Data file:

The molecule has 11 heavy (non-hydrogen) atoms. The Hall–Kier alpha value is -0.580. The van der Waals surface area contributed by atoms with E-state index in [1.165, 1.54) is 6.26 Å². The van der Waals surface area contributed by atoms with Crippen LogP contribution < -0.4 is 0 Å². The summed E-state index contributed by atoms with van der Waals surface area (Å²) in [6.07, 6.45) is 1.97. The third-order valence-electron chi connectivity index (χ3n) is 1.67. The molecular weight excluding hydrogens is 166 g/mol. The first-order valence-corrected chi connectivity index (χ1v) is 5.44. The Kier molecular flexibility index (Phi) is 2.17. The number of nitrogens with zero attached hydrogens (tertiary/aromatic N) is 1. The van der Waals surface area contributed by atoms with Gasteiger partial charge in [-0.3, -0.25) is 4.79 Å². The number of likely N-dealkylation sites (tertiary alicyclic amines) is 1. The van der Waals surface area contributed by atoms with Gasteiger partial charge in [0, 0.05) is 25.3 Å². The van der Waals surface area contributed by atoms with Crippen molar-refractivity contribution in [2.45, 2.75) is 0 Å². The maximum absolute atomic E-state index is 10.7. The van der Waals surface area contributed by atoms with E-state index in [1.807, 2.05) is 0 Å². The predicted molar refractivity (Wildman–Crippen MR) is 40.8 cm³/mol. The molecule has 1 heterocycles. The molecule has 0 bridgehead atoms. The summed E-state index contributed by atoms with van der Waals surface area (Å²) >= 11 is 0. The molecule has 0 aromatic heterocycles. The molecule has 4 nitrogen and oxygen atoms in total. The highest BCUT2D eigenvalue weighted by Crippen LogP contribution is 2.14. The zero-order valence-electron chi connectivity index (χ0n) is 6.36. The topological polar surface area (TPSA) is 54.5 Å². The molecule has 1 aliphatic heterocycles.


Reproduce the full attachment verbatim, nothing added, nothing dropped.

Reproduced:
The molecule has 11 heavy (non-hydrogen) atoms. The Hall–Kier alpha value is -0.580. The van der Waals surface area contributed by atoms with E-state index in [1.165, 1.54) is 6.26 Å². The van der Waals surface area contributed by atoms with Crippen LogP contribution < -0.4 is 0 Å². The summed E-state index contributed by atoms with van der Waals surface area (Å²) in [6.07, 6.45) is 1.97. The third-order valence-electron chi connectivity index (χ3n) is 1.67. The molecular weight excluding hydrogens is 166 g/mol. The first-order valence-corrected chi connectivity index (χ1v) is 5.44. The Kier molecular flexibility index (Phi) is 2.17. The number of nitrogens with zero attached hydrogens (tertiary/aromatic N) is 1. The van der Waals surface area contributed by atoms with Gasteiger partial charge in [-0.3, -0.25) is 4.79 Å². The number of likely N-dealkylation sites (tertiary alicyclic amines) is 1. The van der Waals surface area contributed by atoms with Gasteiger partial charge in [0, 0.05) is 25.3 Å². The van der Waals surface area contributed by atoms with Crippen molar-refractivity contribution in [2.45, 2.75) is 0 Å². The maximum absolute atomic E-state index is 10.7. The van der Waals surface area contributed by atoms with E-state index in [1.807, 2.05) is 0 Å². The predicted molar refractivity (Wildman–Crippen MR) is 40.8 cm³/mol. The molecule has 1 heterocycles. The molecule has 0 bridgehead atoms. The summed E-state index contributed by atoms with van der Waals surface area (Å²) >= 11 is 0. The molecule has 0 aromatic heterocycles. The molecule has 4 nitrogen and oxygen atoms in total. The highest BCUT2D eigenvalue weighted by Crippen LogP contribution is 2.14. The zero-order valence-electron chi connectivity index (χ0n) is 6.36. The topological polar surface area (TPSA) is 54.5 Å². The molecule has 1 aliphatic heterocycles.